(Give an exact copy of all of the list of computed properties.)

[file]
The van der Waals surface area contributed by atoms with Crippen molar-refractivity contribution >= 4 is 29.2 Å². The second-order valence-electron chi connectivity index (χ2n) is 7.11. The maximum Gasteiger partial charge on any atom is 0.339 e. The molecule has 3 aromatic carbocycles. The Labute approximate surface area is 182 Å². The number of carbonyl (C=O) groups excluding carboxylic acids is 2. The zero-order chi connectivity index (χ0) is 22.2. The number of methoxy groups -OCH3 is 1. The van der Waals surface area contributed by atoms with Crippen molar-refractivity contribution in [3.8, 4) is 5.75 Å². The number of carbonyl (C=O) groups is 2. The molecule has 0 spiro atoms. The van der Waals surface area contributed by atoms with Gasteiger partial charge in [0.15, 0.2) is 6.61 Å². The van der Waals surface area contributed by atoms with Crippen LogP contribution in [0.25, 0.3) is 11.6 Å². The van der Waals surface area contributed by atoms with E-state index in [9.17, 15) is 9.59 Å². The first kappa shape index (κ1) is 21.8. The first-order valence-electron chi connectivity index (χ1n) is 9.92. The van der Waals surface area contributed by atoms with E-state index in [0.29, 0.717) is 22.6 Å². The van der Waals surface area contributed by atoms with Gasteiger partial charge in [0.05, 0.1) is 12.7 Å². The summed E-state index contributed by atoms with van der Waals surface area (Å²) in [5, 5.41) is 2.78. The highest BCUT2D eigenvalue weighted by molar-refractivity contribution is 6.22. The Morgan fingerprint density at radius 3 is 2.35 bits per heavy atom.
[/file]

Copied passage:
The van der Waals surface area contributed by atoms with Crippen molar-refractivity contribution >= 4 is 29.2 Å². The second-order valence-electron chi connectivity index (χ2n) is 7.11. The maximum Gasteiger partial charge on any atom is 0.339 e. The molecule has 3 aromatic carbocycles. The Labute approximate surface area is 182 Å². The number of carbonyl (C=O) groups excluding carboxylic acids is 2. The zero-order chi connectivity index (χ0) is 22.2. The number of methoxy groups -OCH3 is 1. The van der Waals surface area contributed by atoms with Crippen molar-refractivity contribution in [3.8, 4) is 5.75 Å². The number of carbonyl (C=O) groups is 2. The molecule has 0 spiro atoms. The van der Waals surface area contributed by atoms with Gasteiger partial charge in [0.15, 0.2) is 6.61 Å². The van der Waals surface area contributed by atoms with Crippen LogP contribution in [0.25, 0.3) is 11.6 Å². The van der Waals surface area contributed by atoms with E-state index in [9.17, 15) is 9.59 Å². The first kappa shape index (κ1) is 21.8. The first-order valence-electron chi connectivity index (χ1n) is 9.92. The van der Waals surface area contributed by atoms with E-state index in [0.29, 0.717) is 22.6 Å². The van der Waals surface area contributed by atoms with Gasteiger partial charge in [0.05, 0.1) is 12.7 Å². The summed E-state index contributed by atoms with van der Waals surface area (Å²) in [5, 5.41) is 2.78. The highest BCUT2D eigenvalue weighted by molar-refractivity contribution is 6.22. The Morgan fingerprint density at radius 3 is 2.35 bits per heavy atom.